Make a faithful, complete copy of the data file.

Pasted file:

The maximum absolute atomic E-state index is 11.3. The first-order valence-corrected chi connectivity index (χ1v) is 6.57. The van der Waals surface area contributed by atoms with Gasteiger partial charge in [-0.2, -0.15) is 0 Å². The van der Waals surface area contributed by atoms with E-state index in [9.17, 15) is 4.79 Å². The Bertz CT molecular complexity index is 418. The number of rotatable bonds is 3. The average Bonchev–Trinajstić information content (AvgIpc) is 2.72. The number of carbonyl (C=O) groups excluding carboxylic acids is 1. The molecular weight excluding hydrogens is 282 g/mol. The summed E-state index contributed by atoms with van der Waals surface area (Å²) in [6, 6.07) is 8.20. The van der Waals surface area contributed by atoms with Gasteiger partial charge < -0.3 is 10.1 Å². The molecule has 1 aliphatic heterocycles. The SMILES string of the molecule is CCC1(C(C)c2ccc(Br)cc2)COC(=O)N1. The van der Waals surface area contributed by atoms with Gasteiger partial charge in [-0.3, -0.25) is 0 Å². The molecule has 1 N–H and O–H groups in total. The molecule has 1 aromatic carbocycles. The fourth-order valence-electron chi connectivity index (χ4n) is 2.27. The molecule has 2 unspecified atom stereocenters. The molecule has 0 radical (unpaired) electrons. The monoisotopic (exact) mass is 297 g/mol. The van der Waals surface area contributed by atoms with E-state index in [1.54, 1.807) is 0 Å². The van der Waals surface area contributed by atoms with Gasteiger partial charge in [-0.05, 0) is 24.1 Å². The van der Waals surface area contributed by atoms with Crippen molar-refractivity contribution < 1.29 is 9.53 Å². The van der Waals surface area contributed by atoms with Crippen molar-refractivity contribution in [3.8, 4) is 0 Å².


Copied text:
The maximum absolute atomic E-state index is 11.3. The first-order valence-corrected chi connectivity index (χ1v) is 6.57. The van der Waals surface area contributed by atoms with Gasteiger partial charge in [-0.2, -0.15) is 0 Å². The van der Waals surface area contributed by atoms with E-state index in [9.17, 15) is 4.79 Å². The Bertz CT molecular complexity index is 418. The number of rotatable bonds is 3. The average Bonchev–Trinajstić information content (AvgIpc) is 2.72. The number of carbonyl (C=O) groups excluding carboxylic acids is 1. The molecular weight excluding hydrogens is 282 g/mol. The summed E-state index contributed by atoms with van der Waals surface area (Å²) in [6, 6.07) is 8.20. The van der Waals surface area contributed by atoms with Gasteiger partial charge < -0.3 is 10.1 Å². The molecule has 1 aliphatic heterocycles. The SMILES string of the molecule is CCC1(C(C)c2ccc(Br)cc2)COC(=O)N1. The van der Waals surface area contributed by atoms with Gasteiger partial charge in [-0.3, -0.25) is 0 Å². The molecule has 1 N–H and O–H groups in total. The molecule has 1 aromatic carbocycles. The fourth-order valence-electron chi connectivity index (χ4n) is 2.27. The molecule has 2 unspecified atom stereocenters. The molecule has 0 radical (unpaired) electrons. The monoisotopic (exact) mass is 297 g/mol. The van der Waals surface area contributed by atoms with E-state index in [1.54, 1.807) is 0 Å². The van der Waals surface area contributed by atoms with Gasteiger partial charge in [-0.05, 0) is 24.1 Å². The van der Waals surface area contributed by atoms with Crippen molar-refractivity contribution < 1.29 is 9.53 Å². The van der Waals surface area contributed by atoms with Crippen molar-refractivity contribution in [3.8, 4) is 0 Å².